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In Felsenstein's 1981 Paper Evolutionary Trees from DNA Sequences: A Maximum Likelihood Approach, he describes (in equations (6) and (7)) a derivation of the equation of the probability of a particular base substitution. I am having trouble making the connection between equations 6 and 7. That is, going from

$$P_{ij}(dt) = (1- u\ dt)\ \delta_{ij} + u\ dt \ \pi_j \quad\quad [6]$$


$$P_{ij}(t) = e^{-ut}\ \delta_{ij} + (1- e^{-ut}) \pi_j \quad\quad [7]$$

where $u$ is the rate of base substitution per unit time, $\pi_j$ is the probabiltiy of observing a particular base and $\delta_{ij}$ is the Kronecker delta function (1 if i=j, 0 if i != j).

In the paragraph that follows these equations there is an explanation as to why the exponential term makes sense (if you already know thats what it is), but I'm not understanding how to get from the first equation to the second. Any insights?

In case anyone is ever interested (or perhaps if I eventually forget), it appears that Felsenstein is using a Poisson Process approximation for equation [7], although even with this new information I still do no see the connection between equations [6] and [7].

Page 9 of this thesis had a pretty good explanation of this.

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up vote 2 down vote accepted

(1) There are two cases. For the first equation (6), the case $i \neq j,$

$$(1) \hspace{13mm} P_{ij}(dt) = u~dt ~\pi_j $$ if we have a transition from one base to another (for example G to C). In the case $i = j,$

$$(2)\hspace{10mm} P_{jj}(dt) = (1 - u~dt) + u~dt~\pi_j $$ holds for a same-base transition (G to G) or a non-transition (say, G and no change). Intuitively, we expect that, all things being equal, the probability of a base to same-base situation is slightly higher: it is the sum of probability that the base changes to itself plus the probability the base sits and does nothing in time $dt$ (with the same net result).

(2) Now we look at the equation(s) (7). Again there are two cases.

$$(1a) \hspace{10mm} P_{ij}(t) = (1 - e^{-ut})\pi_j $$

For case 2 (base to same base transition, $i = j$):

$$(2a)\hspace{13mm} P_{jj}(t) = e^{-ut} + (1 - e^{-ut})\pi_j. $$

(3) The author uses $P(dt),$ $P$ at a very small (infinitesimal) quantity $dt.$ He tells us the leap from (1) to (1a) follows "almost immediately" when we see that $e^{-ut}$ is the probability that no base transition occurs. Well, then $(1 - e^{-ut})$ is the probability that a transition occurs.

Now $e^{-ut} \approx (1 - ut) $ (a truncated Taylor series) or $ut\approx (1 - e^{ut}).$ So for short times $dt$ we have $u~dt \approx (1 - e^{-u dt})$ and this explains his first equality $P(dt) = u~dt~\pi_j.$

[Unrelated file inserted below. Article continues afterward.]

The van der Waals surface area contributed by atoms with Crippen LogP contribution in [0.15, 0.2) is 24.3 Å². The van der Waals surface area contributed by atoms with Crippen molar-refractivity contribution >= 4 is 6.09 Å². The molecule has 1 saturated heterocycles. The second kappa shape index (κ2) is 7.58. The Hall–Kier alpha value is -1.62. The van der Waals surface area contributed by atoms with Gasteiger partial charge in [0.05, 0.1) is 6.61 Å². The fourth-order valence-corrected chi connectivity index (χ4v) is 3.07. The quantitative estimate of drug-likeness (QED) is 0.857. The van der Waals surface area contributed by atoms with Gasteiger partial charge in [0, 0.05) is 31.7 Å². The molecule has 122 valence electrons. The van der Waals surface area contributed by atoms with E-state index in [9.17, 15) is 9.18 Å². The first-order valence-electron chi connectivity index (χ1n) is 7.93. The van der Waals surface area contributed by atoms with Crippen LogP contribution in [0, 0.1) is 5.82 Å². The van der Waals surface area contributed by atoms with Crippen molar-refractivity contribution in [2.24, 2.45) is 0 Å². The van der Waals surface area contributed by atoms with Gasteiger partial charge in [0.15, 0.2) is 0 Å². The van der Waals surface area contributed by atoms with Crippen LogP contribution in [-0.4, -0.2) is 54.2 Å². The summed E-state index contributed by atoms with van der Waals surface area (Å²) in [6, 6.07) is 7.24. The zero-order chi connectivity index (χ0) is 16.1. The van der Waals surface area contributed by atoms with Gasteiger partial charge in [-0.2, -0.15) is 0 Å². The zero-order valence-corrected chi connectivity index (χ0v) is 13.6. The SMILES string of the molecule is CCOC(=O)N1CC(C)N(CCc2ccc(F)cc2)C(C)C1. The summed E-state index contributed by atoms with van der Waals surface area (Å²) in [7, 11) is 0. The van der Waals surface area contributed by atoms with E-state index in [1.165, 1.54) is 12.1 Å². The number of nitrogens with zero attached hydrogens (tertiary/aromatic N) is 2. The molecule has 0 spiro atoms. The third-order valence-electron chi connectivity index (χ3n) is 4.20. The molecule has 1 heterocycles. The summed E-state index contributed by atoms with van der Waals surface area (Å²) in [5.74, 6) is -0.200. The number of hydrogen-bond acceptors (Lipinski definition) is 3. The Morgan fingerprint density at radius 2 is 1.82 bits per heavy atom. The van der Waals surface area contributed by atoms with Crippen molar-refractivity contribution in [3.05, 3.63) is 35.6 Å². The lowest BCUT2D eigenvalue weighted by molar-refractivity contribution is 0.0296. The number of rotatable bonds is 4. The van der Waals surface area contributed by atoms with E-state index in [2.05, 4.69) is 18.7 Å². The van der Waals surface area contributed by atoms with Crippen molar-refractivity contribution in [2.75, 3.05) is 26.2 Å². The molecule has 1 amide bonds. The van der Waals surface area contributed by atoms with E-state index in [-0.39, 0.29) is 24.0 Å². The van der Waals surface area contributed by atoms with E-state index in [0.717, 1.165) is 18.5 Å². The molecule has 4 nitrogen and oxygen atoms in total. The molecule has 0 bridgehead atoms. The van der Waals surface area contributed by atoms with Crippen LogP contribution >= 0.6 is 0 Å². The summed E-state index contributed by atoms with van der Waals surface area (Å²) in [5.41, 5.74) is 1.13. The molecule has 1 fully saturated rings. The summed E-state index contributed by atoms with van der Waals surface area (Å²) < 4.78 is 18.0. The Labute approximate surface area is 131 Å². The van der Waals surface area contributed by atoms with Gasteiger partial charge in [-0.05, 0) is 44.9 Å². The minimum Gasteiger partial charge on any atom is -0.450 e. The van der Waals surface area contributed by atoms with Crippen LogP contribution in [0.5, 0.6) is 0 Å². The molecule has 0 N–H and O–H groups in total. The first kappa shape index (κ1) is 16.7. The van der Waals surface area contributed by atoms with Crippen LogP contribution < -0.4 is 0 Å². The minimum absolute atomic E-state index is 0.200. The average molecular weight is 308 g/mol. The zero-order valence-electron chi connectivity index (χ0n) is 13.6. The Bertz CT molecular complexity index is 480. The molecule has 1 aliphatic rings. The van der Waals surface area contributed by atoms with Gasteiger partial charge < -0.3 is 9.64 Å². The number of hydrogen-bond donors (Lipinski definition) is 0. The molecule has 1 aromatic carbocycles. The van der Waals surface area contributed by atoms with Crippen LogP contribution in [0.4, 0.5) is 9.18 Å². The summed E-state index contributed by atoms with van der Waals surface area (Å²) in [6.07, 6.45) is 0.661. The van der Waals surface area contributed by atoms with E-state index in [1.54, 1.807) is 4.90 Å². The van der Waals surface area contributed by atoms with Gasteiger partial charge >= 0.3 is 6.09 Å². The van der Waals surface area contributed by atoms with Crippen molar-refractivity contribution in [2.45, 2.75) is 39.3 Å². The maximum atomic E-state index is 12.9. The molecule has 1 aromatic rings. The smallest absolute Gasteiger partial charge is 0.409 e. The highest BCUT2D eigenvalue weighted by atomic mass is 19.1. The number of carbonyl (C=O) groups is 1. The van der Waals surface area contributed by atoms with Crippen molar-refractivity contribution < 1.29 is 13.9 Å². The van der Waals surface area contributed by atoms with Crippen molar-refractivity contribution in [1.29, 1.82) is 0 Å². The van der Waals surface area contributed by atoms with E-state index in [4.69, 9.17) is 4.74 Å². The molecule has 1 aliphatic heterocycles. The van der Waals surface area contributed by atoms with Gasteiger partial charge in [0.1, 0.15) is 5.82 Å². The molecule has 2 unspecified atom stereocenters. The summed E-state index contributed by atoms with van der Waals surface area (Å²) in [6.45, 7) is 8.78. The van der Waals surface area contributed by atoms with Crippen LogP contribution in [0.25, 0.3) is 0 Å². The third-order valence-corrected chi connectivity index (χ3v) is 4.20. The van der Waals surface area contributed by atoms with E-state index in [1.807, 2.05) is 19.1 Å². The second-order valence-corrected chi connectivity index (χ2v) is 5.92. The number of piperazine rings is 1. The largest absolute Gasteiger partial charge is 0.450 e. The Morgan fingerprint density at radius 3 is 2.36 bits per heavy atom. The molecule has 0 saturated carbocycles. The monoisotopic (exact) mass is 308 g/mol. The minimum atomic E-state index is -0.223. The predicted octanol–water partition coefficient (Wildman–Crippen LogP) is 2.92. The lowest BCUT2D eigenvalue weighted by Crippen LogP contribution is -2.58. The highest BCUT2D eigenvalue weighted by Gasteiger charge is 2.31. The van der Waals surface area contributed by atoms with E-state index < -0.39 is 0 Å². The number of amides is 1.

So we have to recognize when he tells us about $e^{-ut}$ that $u t$ is the [truncated] Taylor series representation of $(1-e^{-ut})$ for $t$ very near 0. That is how he gets from 1 to 1a and (6) to (7).

(4) $(1 - u)$ is the probability that no transition from one base to another occurs in some short time $t_i.$ The probability that this happens over n consecutive time intervals is $(1 - u)^{(nt_i)}.$ Let $nt_i = T.$

Note that $u \ll 1.$ We can write $(1 - u)^T = (1 - \frac{uT}{T})^T $ and $$\lim_{T \to \infty} (1 - \frac{uT}{T})^T= e^{-uT}. $$ This reasoning comes directly from that used to derive the Poisson distribution which is used to study rare events. See, for example, Deonier, Computational Genome Analysis, p.74.

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It seems that you are giving a description of why equation [7] refers to the same probability in equation [6]. But this is only possible because you are given equation [7] already. How would one arrive at equation [7] given only equation [6]. Is there a mathematical trick short of reversing the process you showed at the end of your post? – fermats_last_nerve May 14 '14 at 15:56
@fermats_last_nerve: The bottom line is that he only includes (6) because he begins with the probability $u$ and the statement of (6) is an intuitive re-statement of the English. He (or Kaplan before him) already modeled the substitution as a rare event, so he is just trying to justify (7) in the simplest way possible. The power series for $e^{-ut}$ is $1 - ut + \frac{(ut)^2}{2!}-\frac{(ut)^3}{3!}+...$ Someone working in this setting is probably expecting this trick. When I see $dt$ I think integration but his hint is generous enough. – daniel May 17 '14 at 14:02

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